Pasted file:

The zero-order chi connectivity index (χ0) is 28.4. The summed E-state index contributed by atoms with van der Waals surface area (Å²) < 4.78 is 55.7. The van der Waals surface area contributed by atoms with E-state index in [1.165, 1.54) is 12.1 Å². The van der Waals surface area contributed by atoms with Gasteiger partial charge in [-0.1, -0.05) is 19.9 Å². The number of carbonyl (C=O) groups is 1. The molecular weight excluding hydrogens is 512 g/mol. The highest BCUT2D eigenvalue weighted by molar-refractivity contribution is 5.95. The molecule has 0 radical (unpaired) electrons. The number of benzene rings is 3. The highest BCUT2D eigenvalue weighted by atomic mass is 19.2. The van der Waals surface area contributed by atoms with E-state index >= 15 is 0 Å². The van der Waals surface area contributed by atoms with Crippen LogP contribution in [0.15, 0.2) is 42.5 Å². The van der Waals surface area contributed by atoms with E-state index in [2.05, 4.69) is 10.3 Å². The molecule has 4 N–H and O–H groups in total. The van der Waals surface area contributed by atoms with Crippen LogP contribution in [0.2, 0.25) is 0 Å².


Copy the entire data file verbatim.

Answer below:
The zero-order chi connectivity index (χ0) is 28.4. The summed E-state index contributed by atoms with van der Waals surface area (Å²) < 4.78 is 55.7. The van der Waals surface area contributed by atoms with E-state index in [1.165, 1.54) is 12.1 Å². The van der Waals surface area contributed by atoms with Gasteiger partial charge in [-0.1, -0.05) is 19.9 Å². The number of carbonyl (C=O) groups is 1. The molecular weight excluding hydrogens is 512 g/mol. The highest BCUT2D eigenvalue weighted by molar-refractivity contribution is 5.95. The molecule has 0 radical (unpaired) electrons. The number of benzene rings is 3. The highest BCUT2D eigenvalue weighted by atomic mass is 19.2. The van der Waals surface area contributed by atoms with E-state index >= 15 is 0 Å². The van der Waals surface area contributed by atoms with Crippen LogP contribution in [0.15, 0.2) is 42.5 Å². The van der Waals surface area contributed by atoms with E-state index in [2.05, 4.69) is 10.3 Å². The molecule has 4 N–H and O–H groups in total. The van der Waals surface area contributed by atoms with Crippen LogP contribution in [0.2, 0.25) is 0 Å².